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Senior Pastor: Rev. Dr. Karin Walker 
Associate Pastor: Rev. Danny Breidenbaugh

1509 Fallston Road
Fallston, Maryland, 21047
410-877-7255
Church email: fallstonumc@fallstonumc.org
Karin's email: karin.walker@fallstonumc.org
Danny's email: danny.breidenbaugh@fallstonumc.org

     

   

 

A Guide to Charitable Giving (written by the Mid Atlantic Foundation of the United Methodist Church)

The MAF manages our endowment fund and provides articles and resources to us.

Most of us would like to be in a financial position to give more to our church. In this difficult economic year we know the financial support is needed and any generous gift will be used for a good purpose. Fortunately our government’s tax laws can offer incentives that encourage support of the works and dreams of The United Methodist Church and its Ministries. Through careful planning, a gift can allow you to do more for your church family than you may have anticipated and still improve your own financial position, both today and tomorrow.

Three Big Questions… When should you give? What should you give? How much should you give?

For those who itemize deductions, a gift made before January 1 is deductible in the year in which it is made. If you have taken the standard deduction in the past, a gift in the appropriate amount may increase your deductions above the standard limit. This qualifies you for a greater tax benefit. Why does the tax deduction help? Tax deductions can make the cost of donating a charitable gift much less than the value received by the church.

Gifts of Cash

Nothing is easier and simple as giving cash. You can make a general donation, and the church will utilize your gift for the greatest current need. You may also designate a large gift for a specific purpose such as the endowment fund, our youth ministry, the building fund or special missions. A gift of cash may be deductible from your income taxes. However, you aren’t limited to giving cash. In fact, your tax benefits may be even greater if you give other property, such as assets that have appreciated in value.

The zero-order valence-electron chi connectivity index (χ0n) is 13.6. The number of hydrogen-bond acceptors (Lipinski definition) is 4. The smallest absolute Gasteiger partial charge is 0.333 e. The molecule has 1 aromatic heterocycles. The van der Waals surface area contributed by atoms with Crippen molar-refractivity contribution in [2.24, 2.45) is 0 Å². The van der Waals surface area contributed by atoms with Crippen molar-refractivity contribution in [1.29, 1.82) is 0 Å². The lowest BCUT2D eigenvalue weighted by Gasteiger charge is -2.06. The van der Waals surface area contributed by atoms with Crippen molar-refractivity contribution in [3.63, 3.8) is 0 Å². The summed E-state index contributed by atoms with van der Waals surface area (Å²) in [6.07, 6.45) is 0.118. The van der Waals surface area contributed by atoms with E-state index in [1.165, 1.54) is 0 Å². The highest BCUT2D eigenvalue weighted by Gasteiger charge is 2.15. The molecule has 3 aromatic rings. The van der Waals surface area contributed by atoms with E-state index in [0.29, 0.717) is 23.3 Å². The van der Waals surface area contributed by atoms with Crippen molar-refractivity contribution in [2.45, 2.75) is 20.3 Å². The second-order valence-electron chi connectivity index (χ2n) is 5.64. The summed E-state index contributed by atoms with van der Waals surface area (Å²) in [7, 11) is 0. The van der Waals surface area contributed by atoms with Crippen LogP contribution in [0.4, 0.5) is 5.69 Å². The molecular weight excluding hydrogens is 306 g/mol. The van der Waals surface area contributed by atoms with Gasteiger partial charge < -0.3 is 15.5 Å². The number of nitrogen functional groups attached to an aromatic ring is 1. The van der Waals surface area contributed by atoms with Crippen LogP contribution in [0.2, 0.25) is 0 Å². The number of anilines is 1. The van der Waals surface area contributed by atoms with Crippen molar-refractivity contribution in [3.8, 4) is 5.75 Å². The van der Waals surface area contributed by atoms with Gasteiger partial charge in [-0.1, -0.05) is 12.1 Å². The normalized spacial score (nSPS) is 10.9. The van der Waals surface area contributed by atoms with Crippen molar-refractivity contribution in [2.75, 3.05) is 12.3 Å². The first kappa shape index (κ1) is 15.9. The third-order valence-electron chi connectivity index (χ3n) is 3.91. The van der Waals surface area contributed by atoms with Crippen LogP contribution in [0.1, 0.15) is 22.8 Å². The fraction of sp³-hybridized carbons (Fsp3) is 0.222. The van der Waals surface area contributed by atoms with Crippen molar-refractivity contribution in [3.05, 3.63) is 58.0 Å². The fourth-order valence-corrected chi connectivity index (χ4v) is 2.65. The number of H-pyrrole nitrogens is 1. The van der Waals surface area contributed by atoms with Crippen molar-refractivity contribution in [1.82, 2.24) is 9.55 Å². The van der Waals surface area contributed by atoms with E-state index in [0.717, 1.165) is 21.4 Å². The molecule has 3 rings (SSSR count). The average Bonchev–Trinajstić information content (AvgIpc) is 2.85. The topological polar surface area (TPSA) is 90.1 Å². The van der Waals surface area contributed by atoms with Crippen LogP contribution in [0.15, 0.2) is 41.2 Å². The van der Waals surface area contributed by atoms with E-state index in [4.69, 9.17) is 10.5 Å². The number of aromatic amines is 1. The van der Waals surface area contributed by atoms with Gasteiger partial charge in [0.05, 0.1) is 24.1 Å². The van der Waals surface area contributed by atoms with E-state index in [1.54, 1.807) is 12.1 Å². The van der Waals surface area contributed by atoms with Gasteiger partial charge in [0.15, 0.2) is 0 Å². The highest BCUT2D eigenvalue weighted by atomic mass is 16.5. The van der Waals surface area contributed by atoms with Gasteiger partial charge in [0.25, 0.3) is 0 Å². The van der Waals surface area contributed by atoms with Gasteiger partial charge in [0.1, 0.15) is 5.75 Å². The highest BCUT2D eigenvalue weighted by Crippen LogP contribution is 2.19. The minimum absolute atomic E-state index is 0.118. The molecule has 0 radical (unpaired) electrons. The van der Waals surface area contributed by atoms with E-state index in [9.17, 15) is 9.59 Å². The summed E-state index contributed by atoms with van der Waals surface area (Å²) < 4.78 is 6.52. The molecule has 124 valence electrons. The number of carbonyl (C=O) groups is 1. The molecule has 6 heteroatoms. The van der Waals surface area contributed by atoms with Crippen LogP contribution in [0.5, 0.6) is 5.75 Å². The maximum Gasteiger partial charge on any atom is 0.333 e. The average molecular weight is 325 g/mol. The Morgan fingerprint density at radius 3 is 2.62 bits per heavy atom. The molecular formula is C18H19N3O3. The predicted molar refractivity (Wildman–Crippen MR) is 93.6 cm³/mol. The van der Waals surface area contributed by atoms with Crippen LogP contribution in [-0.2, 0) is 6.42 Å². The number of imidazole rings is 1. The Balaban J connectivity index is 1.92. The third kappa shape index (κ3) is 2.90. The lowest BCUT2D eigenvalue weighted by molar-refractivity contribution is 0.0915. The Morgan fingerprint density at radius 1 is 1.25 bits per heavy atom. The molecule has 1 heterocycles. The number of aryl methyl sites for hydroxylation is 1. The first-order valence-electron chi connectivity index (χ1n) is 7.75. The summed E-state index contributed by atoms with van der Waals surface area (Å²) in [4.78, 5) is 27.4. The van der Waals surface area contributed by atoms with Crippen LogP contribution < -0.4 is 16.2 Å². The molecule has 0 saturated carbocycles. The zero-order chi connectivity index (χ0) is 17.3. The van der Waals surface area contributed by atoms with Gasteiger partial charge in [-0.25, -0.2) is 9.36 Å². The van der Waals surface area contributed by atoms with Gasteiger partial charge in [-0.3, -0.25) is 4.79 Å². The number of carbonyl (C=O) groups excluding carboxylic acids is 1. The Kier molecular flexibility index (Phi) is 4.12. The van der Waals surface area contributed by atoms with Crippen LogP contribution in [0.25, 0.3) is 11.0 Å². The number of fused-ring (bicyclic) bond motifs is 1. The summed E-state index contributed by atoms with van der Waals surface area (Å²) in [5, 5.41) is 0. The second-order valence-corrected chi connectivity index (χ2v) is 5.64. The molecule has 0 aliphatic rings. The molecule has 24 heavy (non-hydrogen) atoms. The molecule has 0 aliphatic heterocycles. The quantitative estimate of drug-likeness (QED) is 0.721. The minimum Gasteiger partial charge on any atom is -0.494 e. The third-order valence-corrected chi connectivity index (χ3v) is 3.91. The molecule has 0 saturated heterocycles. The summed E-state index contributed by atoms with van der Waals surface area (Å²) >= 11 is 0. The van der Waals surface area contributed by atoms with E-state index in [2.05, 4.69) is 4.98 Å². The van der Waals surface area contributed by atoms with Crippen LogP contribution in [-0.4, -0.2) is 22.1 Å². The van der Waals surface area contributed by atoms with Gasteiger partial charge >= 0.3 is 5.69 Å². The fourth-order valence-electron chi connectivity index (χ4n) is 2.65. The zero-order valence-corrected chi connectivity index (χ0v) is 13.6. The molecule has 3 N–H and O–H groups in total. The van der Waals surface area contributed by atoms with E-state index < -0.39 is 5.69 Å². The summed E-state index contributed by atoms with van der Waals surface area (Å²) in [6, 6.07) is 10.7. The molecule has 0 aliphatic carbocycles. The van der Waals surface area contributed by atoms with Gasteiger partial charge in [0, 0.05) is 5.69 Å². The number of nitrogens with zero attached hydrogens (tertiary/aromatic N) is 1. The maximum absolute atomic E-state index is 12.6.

Gifts of Securities

Stocks or other investments that have grown in value and you have held for more than one year can become a substantial gift, made at a low net cost to you. You still receive a charitable deduction for the donation of these assets, and it’s based on their fair market value on the date of the gift. But there’s a bonus—you avoid all federal capital gains tax that would otherwise be due on a sale of the assets.

If you have suffered a market loss you can take a capital loss yourself. If you own securities worth less now than when you purchased them, sell them and then contribute the proceeds to your church. You can take a capital loss on your tax return—a tax break that is not available should you give the securities directly to your church.

Gifts of Real Estate

Perhaps your first thought is that you don’t own property near the church to donate for use. The fact is, almost any real estate, developed or undeveloped, is potentially a charitable gift. If you’ve owned your home or other real estate for a long time, likely it has increased in value significantly. Your property opens the door to a unique giving opportunity: donate the property outright, place it in trust, or retain the use of it for life. All of these methods will enable you to enjoy personal financial benefits while supporting the church in a meaningful way.

Before you sell real estate that would result in a sizable capital gains tax, consider donating the property, you’ll avoid the tax and realize a charitable deduction for the full fair market value of the property.